4. God called the Jewish people out to give us a Land of our own

The Israelites didn’t know where they were going, but they knew our God had set them free and had promised to give them “a good and large land” in which to dwell as a nation (Exodus 3:8). No longer would they serve Pharaoh. They would live in the Land given to them directly by God. Israel was on her way to becoming a nation with a homeland of her own. The impact of that land grant reverberates through the centuries, standing strong and true despite various exiles over the years or dissenting opinions today. Passover opened the door to receiving the Promised Land. 

5. God established a watershed event for the Jewish people and an inheritance of faith to pass on

Passover is known as the watershed event in Jewish history. It was a turning point, a defining moment for the Jewish people. Everything changed for us with Passover. God rescued, preserved, and called us out to be His people in our own land. Immediately upon our ancestor’s departure from Egypt, He instituted the Feast of Passover as an everlasting memorial to the astounding feat of their deliverance. God set an annual appointment for Israel to intentionally remember what He had done for us in the Passover and Exodus. Thousands of years later, we commemorate it and tell our children, passing on a legacy of faith in the one true God, just as He commanded us.

6. God revealed a prophetic glimpse of the promised Messiah’s sacrificial death

By God’s sovereign design, the Feasts of Israel established in Leviticus 23 contain a prophetic shadow of God’s redemptive plan for mankind. Within Passover is the picture of the Messiah’s death to deliver us from the bondage of sin.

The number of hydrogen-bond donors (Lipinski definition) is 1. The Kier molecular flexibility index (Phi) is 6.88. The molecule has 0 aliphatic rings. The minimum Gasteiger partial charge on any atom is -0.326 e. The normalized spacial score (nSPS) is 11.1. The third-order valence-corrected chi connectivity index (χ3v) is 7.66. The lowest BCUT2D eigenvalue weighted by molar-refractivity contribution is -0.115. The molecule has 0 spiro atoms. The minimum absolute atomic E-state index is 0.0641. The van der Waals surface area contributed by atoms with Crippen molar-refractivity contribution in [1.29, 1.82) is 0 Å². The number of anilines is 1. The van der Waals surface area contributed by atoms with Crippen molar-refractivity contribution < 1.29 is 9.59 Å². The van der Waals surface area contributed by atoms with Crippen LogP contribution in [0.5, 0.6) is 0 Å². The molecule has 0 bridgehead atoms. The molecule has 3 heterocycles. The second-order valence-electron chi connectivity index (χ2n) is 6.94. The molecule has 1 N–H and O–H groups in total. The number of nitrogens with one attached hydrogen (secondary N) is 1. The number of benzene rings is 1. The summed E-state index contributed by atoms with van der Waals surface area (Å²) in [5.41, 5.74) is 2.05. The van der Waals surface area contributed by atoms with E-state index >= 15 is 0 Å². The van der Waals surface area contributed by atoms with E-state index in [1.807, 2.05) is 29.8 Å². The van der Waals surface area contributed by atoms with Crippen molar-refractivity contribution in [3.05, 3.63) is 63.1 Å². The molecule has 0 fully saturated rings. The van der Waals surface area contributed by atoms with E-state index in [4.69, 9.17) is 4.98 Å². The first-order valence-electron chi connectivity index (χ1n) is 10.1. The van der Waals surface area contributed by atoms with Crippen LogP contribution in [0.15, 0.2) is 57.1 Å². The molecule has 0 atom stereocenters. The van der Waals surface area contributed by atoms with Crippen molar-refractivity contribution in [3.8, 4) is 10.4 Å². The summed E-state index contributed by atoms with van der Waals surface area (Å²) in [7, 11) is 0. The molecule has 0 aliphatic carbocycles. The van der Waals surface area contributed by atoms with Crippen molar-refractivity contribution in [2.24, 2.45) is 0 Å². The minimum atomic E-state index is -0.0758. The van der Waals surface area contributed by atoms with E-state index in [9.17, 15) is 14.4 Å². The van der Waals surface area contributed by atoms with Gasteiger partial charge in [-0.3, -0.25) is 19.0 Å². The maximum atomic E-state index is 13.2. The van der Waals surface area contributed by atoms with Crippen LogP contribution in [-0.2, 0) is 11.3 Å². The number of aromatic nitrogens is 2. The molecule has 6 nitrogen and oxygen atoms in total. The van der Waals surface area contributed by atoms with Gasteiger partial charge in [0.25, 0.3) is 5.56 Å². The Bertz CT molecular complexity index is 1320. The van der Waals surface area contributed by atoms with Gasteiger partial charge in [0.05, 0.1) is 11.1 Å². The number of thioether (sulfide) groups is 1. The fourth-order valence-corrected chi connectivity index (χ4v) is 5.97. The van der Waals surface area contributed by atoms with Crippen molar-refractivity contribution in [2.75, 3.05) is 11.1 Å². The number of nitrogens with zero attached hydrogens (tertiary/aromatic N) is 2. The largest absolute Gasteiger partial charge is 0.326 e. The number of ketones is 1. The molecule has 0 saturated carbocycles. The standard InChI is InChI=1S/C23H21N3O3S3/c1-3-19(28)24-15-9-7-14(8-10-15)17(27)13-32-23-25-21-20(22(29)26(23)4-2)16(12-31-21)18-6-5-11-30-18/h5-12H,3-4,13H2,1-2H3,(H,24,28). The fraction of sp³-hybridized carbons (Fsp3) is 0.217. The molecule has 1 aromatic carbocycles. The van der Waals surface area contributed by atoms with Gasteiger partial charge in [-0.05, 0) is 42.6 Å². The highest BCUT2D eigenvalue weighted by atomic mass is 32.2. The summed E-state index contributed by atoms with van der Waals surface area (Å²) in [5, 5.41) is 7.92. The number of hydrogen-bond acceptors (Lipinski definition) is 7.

The final plague in Egypt was the death of the firstborn of all households. God revealed to our ancestors, the Israelites, the one way they would be spared: They were to sacrifice an unblemished lamb and brush its blood on the doorframe of their homes. Only then would the Angel of Death pass over their homes and spare their firstborn.

1 Corinthians 5:7 tells us that “Messiah, our Passover Lamb, has been sacrificed.” Yeshua’s (Jesus’) shed blood covers our sin, and His sacrificial death on our behalf – when received in faith – delivers us from the bondage of sin.

As Jewish families come together at Passover, we remember and teach the next generation about the event that delivered us as God’s people. As Messianic Jews celebrate Passover, we also celebrate the eternal deliverance provided by Jesus the Messiah.

Get the Passover Infographic

Have you ever wanted to learn more about Passover? Jewish Voice Ministries has put together this informative infographic where you can discover the fascinating history and meaning of the holiday.